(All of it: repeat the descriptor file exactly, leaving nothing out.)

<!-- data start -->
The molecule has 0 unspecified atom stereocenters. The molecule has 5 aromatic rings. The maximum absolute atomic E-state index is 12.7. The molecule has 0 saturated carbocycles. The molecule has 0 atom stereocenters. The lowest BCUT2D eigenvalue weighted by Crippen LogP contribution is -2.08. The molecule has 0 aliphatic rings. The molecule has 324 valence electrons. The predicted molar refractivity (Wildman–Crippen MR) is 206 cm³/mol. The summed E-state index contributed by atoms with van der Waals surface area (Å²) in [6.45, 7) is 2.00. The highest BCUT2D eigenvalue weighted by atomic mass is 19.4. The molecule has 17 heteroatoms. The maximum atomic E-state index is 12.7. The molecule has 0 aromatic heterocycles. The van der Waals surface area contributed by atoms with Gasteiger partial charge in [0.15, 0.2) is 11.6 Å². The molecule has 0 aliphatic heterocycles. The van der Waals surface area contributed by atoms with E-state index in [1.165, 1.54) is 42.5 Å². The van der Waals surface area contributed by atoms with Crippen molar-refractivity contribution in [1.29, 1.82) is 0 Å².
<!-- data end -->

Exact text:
The molecule has 0 unspecified atom stereocenters. The molecule has 5 aromatic rings. The maximum absolute atomic E-state index is 12.7. The molecule has 0 saturated carbocycles. The molecule has 0 atom stereocenters. The lowest BCUT2D eigenvalue weighted by Crippen LogP contribution is -2.08. The molecule has 0 aliphatic rings. The molecule has 324 valence electrons. The predicted molar refractivity (Wildman–Crippen MR) is 206 cm³/mol. The summed E-state index contributed by atoms with van der Waals surface area (Å²) in [6.45, 7) is 2.00. The highest BCUT2D eigenvalue weighted by atomic mass is 19.4. The molecule has 17 heteroatoms. The maximum atomic E-state index is 12.7. The molecule has 0 aromatic heterocycles. The van der Waals surface area contributed by atoms with Gasteiger partial charge in [0.15, 0.2) is 11.6 Å². The molecule has 0 aliphatic heterocycles. The van der Waals surface area contributed by atoms with E-state index in [1.165, 1.54) is 42.5 Å². The van der Waals surface area contributed by atoms with Crippen molar-refractivity contribution in [1.29, 1.82) is 0 Å².